For those like me who want to conserve as much energy as possible I offer my recipe--tested over 2,000 miles--for getting the highest Mile per KWh from the Leaf. I have a lifetime average of 5.8 miles per KWh (dash reading) and a daily commute that involves 1300 feet of elevation gain, with 28 miles on freeway and 12 miles on city streets. Over 100,000 miles, I figure that I will save 7,800 KWh compared to an average of 4.0 miles per KWh. That's a lot more than turning off a few lights. At 15 cents per KWh (for LA DWP Green Power) that comes out to almost $1200. Note that the environmental considerations of energy conservation are an order of magnitude more important to me than price.
There are two main principles to follow in order to achieve this mileage:
1) The slower you drive the better, since wind resistance increases with the square of the velocity. Never drive faster than 55 MPH, except by coasting down a hill.
2) To the maximum extent possible, don't use energy from the battery that can't be dissipated by coasting, hills, or wind resistance (rather than from regen or braking). Once that energy is gone, the most you can get back is 30% from regen. EDIT: from the regen thread, it appears regen is probably more like 70%: http://www.mynissanleaf.com/viewtopic.php?f=31&t=5509
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How Stoaty does this in practice:
1) Treat the Leaf like a video game, learning how to maximize your efficiency as you practice
2) Use EV Mode with Energy Screen showing on the Navigator screen
3) Charge to 80% when feasible (I alway do this), since you will have regen available right away (if needed) instead of waiting until the battery discharges significantly
4) Maximum speed in the city is usually 25-35 MPH; maximum speed on the freeway is 52 MPH (traffic permitting, which it often doesn't), except when coasting down a hill. Use right lane of freeway when traffic is significantly faster.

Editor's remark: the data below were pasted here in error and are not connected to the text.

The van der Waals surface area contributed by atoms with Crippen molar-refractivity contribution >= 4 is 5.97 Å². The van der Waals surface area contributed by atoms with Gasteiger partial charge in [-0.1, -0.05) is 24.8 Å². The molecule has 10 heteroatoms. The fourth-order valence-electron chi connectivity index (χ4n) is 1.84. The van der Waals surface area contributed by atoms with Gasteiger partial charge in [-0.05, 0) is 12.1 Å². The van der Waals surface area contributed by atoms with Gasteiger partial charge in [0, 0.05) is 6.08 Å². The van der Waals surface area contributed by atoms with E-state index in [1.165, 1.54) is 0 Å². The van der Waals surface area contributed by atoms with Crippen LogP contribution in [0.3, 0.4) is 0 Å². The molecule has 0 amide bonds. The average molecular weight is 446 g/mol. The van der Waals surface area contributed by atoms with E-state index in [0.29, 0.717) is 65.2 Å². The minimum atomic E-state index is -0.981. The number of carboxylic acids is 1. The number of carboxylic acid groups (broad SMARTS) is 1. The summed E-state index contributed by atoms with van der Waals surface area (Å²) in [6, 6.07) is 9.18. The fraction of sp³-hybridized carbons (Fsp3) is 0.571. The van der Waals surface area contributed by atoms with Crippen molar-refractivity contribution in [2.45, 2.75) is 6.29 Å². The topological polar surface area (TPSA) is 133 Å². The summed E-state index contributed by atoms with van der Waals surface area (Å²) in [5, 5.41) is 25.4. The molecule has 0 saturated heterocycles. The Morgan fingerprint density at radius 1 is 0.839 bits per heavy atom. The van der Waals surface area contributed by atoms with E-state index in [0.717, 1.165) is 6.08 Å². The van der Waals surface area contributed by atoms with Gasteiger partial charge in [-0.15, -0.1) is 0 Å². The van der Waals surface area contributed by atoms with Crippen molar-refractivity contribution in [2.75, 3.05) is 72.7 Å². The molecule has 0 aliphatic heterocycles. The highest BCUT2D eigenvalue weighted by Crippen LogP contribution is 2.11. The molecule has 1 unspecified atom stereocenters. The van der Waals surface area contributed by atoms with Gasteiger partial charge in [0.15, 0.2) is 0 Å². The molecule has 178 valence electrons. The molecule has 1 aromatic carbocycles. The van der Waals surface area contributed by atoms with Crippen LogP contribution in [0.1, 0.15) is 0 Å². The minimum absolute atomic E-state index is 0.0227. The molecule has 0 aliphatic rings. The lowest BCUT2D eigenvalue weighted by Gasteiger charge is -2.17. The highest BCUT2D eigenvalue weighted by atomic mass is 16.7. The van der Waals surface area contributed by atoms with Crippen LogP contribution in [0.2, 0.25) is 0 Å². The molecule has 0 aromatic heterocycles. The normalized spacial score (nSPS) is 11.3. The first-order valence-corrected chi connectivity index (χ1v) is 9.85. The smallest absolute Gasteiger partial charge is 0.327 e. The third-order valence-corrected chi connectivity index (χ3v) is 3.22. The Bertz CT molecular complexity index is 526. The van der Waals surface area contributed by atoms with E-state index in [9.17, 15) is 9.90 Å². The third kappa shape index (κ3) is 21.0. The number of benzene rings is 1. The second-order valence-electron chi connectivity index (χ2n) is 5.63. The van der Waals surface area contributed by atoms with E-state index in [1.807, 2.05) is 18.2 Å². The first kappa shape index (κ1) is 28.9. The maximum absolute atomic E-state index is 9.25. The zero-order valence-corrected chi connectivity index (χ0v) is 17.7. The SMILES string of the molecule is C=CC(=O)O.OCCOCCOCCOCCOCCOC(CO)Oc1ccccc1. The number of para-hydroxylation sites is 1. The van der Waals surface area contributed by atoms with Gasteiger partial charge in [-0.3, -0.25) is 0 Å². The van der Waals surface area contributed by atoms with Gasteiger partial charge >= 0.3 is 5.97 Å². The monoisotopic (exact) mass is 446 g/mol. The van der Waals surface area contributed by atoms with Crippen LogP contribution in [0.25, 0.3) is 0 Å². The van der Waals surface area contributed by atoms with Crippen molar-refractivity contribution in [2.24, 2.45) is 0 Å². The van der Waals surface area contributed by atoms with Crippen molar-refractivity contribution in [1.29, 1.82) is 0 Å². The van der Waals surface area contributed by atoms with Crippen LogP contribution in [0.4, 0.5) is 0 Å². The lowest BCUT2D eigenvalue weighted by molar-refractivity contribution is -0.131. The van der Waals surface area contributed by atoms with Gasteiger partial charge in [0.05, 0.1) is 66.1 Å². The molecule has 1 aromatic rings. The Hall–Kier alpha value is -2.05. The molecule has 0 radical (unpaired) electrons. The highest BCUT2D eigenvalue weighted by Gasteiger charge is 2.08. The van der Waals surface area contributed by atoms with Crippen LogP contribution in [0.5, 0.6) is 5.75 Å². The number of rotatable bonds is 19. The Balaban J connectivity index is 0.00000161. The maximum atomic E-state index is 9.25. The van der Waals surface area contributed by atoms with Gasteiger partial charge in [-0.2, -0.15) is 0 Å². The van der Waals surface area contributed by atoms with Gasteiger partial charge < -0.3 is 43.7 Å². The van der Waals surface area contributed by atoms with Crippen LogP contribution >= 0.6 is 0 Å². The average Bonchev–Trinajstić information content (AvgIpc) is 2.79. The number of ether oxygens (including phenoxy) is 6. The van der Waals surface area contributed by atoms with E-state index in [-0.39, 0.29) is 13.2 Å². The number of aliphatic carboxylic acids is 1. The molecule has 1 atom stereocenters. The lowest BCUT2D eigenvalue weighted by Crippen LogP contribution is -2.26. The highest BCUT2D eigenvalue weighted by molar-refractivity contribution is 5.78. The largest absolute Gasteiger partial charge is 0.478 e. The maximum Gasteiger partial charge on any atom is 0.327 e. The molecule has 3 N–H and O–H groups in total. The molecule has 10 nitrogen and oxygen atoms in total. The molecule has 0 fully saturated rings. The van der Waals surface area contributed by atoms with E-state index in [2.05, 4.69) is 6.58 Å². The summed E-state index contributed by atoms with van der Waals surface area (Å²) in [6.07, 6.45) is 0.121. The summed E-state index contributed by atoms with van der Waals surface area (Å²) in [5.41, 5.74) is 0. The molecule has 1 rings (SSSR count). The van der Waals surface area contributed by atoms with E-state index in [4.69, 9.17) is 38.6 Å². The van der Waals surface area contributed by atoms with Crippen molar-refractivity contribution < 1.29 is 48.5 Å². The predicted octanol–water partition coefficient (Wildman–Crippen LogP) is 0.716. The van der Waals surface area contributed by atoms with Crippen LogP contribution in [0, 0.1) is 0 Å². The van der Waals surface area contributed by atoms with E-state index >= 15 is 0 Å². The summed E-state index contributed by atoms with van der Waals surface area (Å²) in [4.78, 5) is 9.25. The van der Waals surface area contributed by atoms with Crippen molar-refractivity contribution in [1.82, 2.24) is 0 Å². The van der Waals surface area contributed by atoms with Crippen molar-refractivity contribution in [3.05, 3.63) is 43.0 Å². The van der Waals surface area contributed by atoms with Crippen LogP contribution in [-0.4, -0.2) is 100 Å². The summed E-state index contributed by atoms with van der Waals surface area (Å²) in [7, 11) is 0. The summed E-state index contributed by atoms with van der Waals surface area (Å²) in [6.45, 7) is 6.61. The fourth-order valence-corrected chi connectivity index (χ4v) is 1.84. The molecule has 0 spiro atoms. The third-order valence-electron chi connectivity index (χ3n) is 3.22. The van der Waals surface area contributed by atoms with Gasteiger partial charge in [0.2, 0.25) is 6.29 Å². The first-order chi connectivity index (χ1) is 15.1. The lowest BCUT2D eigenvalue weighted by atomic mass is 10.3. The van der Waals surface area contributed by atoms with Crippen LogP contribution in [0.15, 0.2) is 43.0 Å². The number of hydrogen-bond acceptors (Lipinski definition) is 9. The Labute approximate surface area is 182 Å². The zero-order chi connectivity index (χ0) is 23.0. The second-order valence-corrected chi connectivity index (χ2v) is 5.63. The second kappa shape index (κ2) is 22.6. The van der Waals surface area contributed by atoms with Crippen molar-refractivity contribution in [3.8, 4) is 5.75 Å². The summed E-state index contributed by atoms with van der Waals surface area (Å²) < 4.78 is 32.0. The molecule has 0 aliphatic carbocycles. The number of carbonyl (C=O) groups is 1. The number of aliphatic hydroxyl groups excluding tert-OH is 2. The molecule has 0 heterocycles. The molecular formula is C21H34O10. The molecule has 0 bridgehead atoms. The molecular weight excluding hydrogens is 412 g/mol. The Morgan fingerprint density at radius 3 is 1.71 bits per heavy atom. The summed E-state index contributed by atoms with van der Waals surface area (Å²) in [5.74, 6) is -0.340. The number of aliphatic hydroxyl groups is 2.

5) Accelerate gently from stops (usually up to 10 KW, occasionally up to 20 KW)
6) Look ahead at the speed of traffic and the next 1-2 stoplights. Note whether the lights are "stale" (have been green for a while and likely to change soon) so you can anticipate when you are likely to need to slow down or stop. Use just enough power so that you can end up coasting up to stopped traffic, or using a minimal amount of regen to slow when necessary.
7) Once you are up to cruising speed, feather the accelerator so that you are either coasting (zero on energy screen) or using just a slight amount of power to keep speed constant
8) Don't let off the accelerator enough to invoke regen unless you need to slow down. This just wastes power unnecessarily.
9) When you need to use regen, use it over a long enough distance that you don't max out on regen and end up needing to apply the brakes also
10) Use the brakes only when the above techniques have failed to slow you enough or you have to stop (absent an unexpected stops, brakes should usually only be needed below 10 MPH).
11) EDIT: after further testing, I now use regen on long downhill stretches (like Sepulveda Pass on 405 freeway) and keep my speed at 50-52 MPH. This resulted in a 5% increase in efficiency on my regular 47 mile commute (6.1 -> 6.4 miles/KWh on energy screen center console)
12) Don't be concerned if people race by you, and occasionally--and rudely--honk. If you are driving with maximum efficiency you will likely see them stopped very soon, either in a freeway slowdown, or waiting at a light. I often pass the people who raced up to the light in another lane and are waiting there, stopped.
13) Stoaty has rarely used AC, partly because it isn't that hot, and partly because when it got up to 95 degrees (low humidity) he used that as an opportunity to acclimate to the heat--which paid off on a recent backpacking trip. Depending on the temperature, humidity, your heat tolerance, etc. this may not work for you.
It really isn't that hard to learn, and soon becomes second nature. Driving this way is fun and relaxing, because you are never in a hurry to make the next light and don't spend very much time stopped. There also isn't much of a time penalty--at least for me--because my commute has gone from 32 minutes one way to 37 minutes one way.
Any other eco-obsessive drivers out there?